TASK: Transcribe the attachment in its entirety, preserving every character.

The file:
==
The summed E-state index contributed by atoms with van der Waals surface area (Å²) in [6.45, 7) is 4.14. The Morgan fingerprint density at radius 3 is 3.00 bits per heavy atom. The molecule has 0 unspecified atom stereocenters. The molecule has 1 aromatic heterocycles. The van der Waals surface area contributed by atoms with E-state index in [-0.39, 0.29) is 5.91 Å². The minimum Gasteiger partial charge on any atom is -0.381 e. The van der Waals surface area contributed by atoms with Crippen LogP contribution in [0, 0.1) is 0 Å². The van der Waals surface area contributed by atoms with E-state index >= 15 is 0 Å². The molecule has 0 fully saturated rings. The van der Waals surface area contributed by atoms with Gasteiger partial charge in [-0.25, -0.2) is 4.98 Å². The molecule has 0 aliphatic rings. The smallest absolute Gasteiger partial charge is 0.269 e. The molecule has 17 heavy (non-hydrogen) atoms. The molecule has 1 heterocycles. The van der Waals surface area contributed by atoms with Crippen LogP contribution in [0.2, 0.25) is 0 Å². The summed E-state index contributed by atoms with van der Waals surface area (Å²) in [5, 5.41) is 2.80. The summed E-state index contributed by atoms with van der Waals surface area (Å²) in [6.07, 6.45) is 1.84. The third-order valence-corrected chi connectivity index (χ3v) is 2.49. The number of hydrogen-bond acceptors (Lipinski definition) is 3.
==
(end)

The summed E-state index contributed by atoms with van der Waals surface area (Å²) in [6.45, 7) is 4.14. The Morgan fingerprint density at radius 3 is 3.00 bits per heavy atom. The molecule has 0 unspecified atom stereocenters. The molecule has 1 aromatic heterocycles. The van der Waals surface area contributed by atoms with E-state index in [-0.39, 0.29) is 5.91 Å². The minimum Gasteiger partial charge on any atom is -0.381 e. The van der Waals surface area contributed by atoms with Crippen LogP contribution in [0, 0.1) is 0 Å². The van der Waals surface area contributed by atoms with E-state index >= 15 is 0 Å². The molecule has 0 fully saturated rings. The van der Waals surface area contributed by atoms with Gasteiger partial charge in [-0.25, -0.2) is 4.98 Å². The molecule has 0 aliphatic rings. The smallest absolute Gasteiger partial charge is 0.269 e. The molecule has 17 heavy (non-hydrogen) atoms. The molecule has 1 heterocycles. The van der Waals surface area contributed by atoms with Crippen LogP contribution in [0.2, 0.25) is 0 Å². The summed E-state index contributed by atoms with van der Waals surface area (Å²) in [5, 5.41) is 2.80. The summed E-state index contributed by atoms with van der Waals surface area (Å²) in [6.07, 6.45) is 1.84. The third-order valence-corrected chi connectivity index (χ3v) is 2.49. The number of hydrogen-bond acceptors (Lipinski definition) is 3.